Yes, but it was a big secret. When younger, I would never have dared whisper such a goal. As I got older, I tested the waters, and finally let the cat out of the bag to a few people I considered friends. To say that the idea was dismissed is an understatement. The reactions ranged from stunned silence, to belittling snickering, to blunt suggestions that I was much too dumb to do anything so grand. It was a wake-up call for me to reevaluate my life and figure out why I was choosing to spend time with people who thought so little of me. After much soul-searching, I decided that people that profess to be friends don’t act that way. I knew I didn’t. I’m the one with the cheerleading outfit replete with pompoms, and no, I don’t use it to entertain Charlie Sheen. However, I have used it countless times in support of friends trying something new. Consequently, I broke off contact with those negative individuals, allowing a whole new set of supportive people to enter my life. And by supportive, I don’t mean that they think anything I do is fine, and that if I scribble on a napkin that it’s high art. I just mean supportive in that they understand the concept of someone following their dreams, and aspiring to be more.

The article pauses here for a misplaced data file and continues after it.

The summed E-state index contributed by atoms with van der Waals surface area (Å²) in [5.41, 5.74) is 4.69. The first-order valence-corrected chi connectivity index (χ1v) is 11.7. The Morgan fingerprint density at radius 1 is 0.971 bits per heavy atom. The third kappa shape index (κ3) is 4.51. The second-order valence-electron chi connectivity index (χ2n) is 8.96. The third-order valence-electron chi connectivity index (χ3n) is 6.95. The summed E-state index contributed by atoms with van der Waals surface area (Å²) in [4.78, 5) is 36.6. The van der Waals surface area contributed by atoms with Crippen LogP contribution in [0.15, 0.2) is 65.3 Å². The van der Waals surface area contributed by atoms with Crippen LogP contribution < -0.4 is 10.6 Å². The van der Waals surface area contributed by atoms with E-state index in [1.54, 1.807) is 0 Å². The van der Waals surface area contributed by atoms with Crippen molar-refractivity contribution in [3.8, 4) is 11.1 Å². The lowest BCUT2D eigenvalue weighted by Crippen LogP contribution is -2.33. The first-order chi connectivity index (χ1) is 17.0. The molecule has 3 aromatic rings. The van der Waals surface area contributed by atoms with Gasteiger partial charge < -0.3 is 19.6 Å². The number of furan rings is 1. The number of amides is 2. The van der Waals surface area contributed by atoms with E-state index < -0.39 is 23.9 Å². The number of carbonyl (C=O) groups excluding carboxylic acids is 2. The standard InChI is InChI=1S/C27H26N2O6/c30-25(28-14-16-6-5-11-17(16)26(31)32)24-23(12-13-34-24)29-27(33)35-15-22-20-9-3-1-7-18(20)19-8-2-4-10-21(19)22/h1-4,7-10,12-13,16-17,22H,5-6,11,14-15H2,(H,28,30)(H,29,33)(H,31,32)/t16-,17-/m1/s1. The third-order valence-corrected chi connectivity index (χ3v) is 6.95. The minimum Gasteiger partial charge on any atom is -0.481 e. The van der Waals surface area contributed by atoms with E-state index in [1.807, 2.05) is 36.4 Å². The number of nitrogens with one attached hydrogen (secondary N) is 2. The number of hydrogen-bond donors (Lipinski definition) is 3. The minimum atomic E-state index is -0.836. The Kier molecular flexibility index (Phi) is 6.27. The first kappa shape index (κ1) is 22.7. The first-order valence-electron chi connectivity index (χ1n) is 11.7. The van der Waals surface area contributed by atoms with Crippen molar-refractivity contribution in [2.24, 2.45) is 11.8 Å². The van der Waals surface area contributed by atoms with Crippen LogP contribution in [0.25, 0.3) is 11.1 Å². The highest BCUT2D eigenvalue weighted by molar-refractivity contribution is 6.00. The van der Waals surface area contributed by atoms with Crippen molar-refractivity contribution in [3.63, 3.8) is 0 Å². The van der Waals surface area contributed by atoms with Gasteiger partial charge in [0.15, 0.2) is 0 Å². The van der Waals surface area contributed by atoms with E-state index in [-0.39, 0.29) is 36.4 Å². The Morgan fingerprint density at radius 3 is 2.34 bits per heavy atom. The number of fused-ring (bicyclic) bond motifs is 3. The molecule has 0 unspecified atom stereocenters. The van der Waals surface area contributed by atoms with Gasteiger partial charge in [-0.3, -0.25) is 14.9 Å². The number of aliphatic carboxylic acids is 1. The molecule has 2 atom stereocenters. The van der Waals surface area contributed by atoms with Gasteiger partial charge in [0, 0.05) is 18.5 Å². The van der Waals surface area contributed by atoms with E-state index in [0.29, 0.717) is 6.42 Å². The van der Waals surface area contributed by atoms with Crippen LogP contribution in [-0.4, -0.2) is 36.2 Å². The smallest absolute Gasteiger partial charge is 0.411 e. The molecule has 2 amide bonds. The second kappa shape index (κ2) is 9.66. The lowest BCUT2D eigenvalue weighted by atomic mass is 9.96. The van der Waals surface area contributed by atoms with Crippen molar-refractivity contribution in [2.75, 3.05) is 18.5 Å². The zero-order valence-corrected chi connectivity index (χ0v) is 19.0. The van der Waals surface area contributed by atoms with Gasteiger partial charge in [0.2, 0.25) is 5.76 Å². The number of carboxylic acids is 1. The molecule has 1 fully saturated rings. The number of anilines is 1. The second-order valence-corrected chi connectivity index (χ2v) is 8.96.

What inspired you to become a writer?

For me it was a process. I would start by saying that the decision is rooted in my exploration of religion and trying to find out what enlightenment really is. The whole journey started in the late 80’s, when I had a very mystical experience. What followed was a burst of energy that lasted all through the 90s. I read all sorts of books on topics that some would say aren’t related to religion at all, in order to understand what occurred. I should add here that I still have no idea what happened … or why. I just know it did.